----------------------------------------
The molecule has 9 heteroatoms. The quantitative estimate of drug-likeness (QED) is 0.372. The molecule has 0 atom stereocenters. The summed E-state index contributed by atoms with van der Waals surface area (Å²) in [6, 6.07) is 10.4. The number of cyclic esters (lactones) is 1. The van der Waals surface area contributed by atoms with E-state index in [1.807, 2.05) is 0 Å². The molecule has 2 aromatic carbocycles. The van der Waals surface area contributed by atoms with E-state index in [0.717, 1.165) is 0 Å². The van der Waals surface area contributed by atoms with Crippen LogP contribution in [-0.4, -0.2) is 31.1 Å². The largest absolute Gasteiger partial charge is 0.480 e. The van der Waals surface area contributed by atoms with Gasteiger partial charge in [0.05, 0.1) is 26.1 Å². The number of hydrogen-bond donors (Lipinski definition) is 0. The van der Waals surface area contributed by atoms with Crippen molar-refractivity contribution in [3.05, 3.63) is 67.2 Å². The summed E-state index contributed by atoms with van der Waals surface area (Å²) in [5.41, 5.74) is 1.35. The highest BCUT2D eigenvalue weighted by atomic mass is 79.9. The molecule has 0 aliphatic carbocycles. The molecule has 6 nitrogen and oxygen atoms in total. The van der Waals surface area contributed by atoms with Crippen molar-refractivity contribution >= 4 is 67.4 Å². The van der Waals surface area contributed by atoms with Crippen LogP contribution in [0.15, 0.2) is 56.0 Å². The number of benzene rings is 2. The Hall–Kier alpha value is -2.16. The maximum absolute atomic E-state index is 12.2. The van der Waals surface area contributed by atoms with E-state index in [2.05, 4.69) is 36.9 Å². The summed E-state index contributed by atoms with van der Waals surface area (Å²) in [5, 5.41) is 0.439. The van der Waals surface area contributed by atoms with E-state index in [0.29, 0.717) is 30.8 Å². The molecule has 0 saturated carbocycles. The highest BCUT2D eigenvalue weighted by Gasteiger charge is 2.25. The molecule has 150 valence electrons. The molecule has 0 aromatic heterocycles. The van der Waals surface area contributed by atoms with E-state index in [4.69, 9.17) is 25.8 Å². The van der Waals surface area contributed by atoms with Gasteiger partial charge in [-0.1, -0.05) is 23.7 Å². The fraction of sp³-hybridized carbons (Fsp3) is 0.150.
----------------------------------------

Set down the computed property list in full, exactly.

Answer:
The molecule has 9 heteroatoms. The quantitative estimate of drug-likeness (QED) is 0.372. The molecule has 0 atom stereocenters. The summed E-state index contributed by atoms with van der Waals surface area (Å²) in [6, 6.07) is 10.4. The number of cyclic esters (lactones) is 1. The van der Waals surface area contributed by atoms with E-state index in [1.807, 2.05) is 0 Å². The molecule has 2 aromatic carbocycles. The van der Waals surface area contributed by atoms with E-state index in [0.717, 1.165) is 0 Å². The van der Waals surface area contributed by atoms with Crippen LogP contribution in [-0.4, -0.2) is 31.1 Å². The largest absolute Gasteiger partial charge is 0.480 e. The van der Waals surface area contributed by atoms with Gasteiger partial charge in [0.05, 0.1) is 26.1 Å². The number of hydrogen-bond donors (Lipinski definition) is 0. The van der Waals surface area contributed by atoms with Crippen molar-refractivity contribution in [3.05, 3.63) is 67.2 Å². The summed E-state index contributed by atoms with van der Waals surface area (Å²) in [5.41, 5.74) is 1.35. The highest BCUT2D eigenvalue weighted by atomic mass is 79.9. The molecule has 0 aliphatic carbocycles. The molecule has 6 nitrogen and oxygen atoms in total. The van der Waals surface area contributed by atoms with Crippen molar-refractivity contribution >= 4 is 67.4 Å². The van der Waals surface area contributed by atoms with Crippen LogP contribution in [0.15, 0.2) is 56.0 Å². The number of benzene rings is 2. The Hall–Kier alpha value is -2.16. The maximum absolute atomic E-state index is 12.2. The van der Waals surface area contributed by atoms with E-state index in [2.05, 4.69) is 36.9 Å². The summed E-state index contributed by atoms with van der Waals surface area (Å²) in [5, 5.41) is 0.439. The van der Waals surface area contributed by atoms with E-state index in [0.29, 0.717) is 30.8 Å². The molecule has 0 saturated carbocycles. The highest BCUT2D eigenvalue weighted by Gasteiger charge is 2.25. The molecule has 150 valence electrons. The molecule has 0 aromatic heterocycles. The van der Waals surface area contributed by atoms with E-state index in [4.69, 9.17) is 25.8 Å². The van der Waals surface area contributed by atoms with Gasteiger partial charge in [-0.1, -0.05) is 23.7 Å². The fraction of sp³-hybridized carbons (Fsp3) is 0.150.